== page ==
Blacksmith's Daughter

Find traditional instrumental music
Jump to: navigation, search




X:1 T:Blacksmith’s Daughter, The M:C L:1/8 R:Reel S:Rev. Luke Donnellan – “Oriel Songs and Dances", S:Journal of the County Louth Archaeological Society (vol. II, No. 2, 1909; No. 36) Z:AK/Fiddler’s Companion K:D d2 fd edfd|d2 fa gecA|d2 fd edef|g2 fg (3efg fe:| |:affg afdf|a2 fd efge|affg afdf|g2 fg (3efg fe:||



BLACKSMITH'S DAUGHTER. AKA and see "Blacksmith's Reel (1)," "Green Garters (2)." Irish, Reel. D Major. Standard tuning (fiddle). AABB. The reel was collected in the Slieve Gullion region of south County Armagh by the Rev. Luke Donnellan (1878-1952), a rector at Dromintee, who published a collection of over 100 tunes, mostly reels, in 1909 in The Journal of the County Louth Archaeological Society (vol. II, No. 2)[1]. Donnellan was enthusiastic about P.W. Joyce's then recently published Old Irish Music and Songs (1909), but found Irish music rather rare in his area.

The old people of Dromintee will tell you of the number and the skill of musicians who used to come to [nearby] Forkhill fair. I was told there used to be as many as thirty playing at it. They display an extensive knowledge of the names of songs and dance tunes, but cannot sing them. The reel known as “Black Haired Lass (2) (The)” No. 66 inf., seems to have been a great favourite with everyone. These facts point to a vanishing and disappearing musical culture.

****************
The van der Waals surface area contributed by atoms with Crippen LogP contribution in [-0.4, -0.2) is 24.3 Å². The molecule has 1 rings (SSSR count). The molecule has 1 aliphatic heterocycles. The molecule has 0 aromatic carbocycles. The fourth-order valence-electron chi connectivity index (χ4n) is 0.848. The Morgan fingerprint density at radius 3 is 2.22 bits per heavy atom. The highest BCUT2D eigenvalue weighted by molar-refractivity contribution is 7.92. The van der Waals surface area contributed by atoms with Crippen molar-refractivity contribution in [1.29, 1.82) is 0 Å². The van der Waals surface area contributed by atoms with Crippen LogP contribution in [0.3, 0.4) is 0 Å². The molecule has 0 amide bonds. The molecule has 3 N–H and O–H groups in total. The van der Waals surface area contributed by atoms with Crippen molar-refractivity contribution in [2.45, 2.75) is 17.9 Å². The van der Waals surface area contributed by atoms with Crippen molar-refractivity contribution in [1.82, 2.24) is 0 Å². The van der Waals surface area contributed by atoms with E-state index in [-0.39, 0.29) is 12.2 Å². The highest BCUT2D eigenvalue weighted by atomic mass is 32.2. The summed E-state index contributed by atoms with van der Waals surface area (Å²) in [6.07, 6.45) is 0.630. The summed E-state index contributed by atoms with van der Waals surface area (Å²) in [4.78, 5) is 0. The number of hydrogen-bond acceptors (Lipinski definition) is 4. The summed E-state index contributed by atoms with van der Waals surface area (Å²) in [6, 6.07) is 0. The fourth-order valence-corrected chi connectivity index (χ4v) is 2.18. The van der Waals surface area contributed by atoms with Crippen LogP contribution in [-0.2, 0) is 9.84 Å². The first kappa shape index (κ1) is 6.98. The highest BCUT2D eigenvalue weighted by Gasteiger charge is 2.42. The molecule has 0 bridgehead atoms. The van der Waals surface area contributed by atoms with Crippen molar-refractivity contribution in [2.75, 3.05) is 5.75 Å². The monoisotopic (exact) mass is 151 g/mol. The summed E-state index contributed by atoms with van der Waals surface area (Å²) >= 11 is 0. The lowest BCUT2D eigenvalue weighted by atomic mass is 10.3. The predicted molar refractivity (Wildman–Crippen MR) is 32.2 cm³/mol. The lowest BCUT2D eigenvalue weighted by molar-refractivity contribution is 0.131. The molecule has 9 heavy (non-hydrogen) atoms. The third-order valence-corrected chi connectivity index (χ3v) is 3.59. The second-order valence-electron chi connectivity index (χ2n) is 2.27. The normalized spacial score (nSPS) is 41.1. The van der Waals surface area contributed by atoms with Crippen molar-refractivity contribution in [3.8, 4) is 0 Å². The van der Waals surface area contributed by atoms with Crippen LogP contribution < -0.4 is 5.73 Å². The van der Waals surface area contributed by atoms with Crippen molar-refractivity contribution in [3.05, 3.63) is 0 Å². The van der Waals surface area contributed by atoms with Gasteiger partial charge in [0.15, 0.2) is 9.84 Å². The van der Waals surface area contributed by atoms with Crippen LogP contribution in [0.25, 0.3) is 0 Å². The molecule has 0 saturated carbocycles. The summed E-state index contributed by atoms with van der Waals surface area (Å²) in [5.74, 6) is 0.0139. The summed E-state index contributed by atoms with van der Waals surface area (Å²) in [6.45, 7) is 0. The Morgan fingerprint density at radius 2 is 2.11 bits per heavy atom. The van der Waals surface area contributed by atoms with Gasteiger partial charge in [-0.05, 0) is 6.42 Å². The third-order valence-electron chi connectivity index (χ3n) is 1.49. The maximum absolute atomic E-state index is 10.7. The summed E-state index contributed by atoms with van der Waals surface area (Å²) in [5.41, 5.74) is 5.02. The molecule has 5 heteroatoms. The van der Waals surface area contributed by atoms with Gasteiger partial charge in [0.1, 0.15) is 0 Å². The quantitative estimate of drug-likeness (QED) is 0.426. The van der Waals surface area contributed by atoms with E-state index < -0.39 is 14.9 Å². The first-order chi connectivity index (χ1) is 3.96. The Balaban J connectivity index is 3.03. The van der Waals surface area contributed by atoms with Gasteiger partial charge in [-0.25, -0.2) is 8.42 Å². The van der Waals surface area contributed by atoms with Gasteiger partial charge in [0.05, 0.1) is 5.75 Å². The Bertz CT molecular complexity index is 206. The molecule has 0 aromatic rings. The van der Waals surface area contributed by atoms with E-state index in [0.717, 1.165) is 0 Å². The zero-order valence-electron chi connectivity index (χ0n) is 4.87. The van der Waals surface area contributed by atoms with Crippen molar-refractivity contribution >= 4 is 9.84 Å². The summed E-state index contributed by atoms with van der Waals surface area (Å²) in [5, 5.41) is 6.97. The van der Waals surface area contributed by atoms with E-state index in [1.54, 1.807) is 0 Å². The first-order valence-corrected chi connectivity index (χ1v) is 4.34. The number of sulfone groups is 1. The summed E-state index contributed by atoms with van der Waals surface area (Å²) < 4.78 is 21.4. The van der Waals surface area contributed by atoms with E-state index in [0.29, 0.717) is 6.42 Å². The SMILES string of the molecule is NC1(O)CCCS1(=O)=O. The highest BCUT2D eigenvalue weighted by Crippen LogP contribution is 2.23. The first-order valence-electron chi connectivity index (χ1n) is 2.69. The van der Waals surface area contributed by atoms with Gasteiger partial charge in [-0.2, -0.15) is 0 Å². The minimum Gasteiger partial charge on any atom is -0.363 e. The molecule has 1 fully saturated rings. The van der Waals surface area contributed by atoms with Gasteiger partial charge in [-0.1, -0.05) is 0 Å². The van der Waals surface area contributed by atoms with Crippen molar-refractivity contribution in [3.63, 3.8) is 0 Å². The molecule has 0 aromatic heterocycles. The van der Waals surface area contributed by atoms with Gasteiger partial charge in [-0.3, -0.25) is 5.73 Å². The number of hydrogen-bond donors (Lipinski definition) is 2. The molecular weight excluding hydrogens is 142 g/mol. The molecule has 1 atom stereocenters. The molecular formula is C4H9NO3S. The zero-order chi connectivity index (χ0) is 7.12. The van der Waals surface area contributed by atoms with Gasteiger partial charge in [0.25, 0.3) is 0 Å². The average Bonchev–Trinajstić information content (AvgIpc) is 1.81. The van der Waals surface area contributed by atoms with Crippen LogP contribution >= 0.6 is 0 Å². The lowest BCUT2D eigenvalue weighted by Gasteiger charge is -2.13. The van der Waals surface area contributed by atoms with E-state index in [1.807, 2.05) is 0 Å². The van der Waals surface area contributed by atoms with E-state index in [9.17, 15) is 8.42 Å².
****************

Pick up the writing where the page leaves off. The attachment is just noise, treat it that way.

Forkhill Fair, held on Michaelmas Day (Sept. 29th) was once the great horse and cattle fair, and festival of the area (St. Michael is the patron saint of horsemen).


Additional notes
Source for notated version : - Rev. Luke Donnellan music ms. collection [O'Connor].

Printed sources : - Donnellan (Journal of the County Louth Archaeological Society, vol. II, No. 2), 1909; No. 36. O’Connor (The Rose in the Gap), 2018; No. 72, p. 54.






Back to Blacksmith's Daughter

0.00
(0 votes)




  1. Donnellan researcher Gerry O'Connor came to believe Donnellan's ms. was not the work of the curate but rather was originally compiled by an unknown but able fiddler over the course of a playing lifetime, probably in the late 19th century. The ms. later came into the possession of Donnellan, who was also a fiddler.
⧼⧽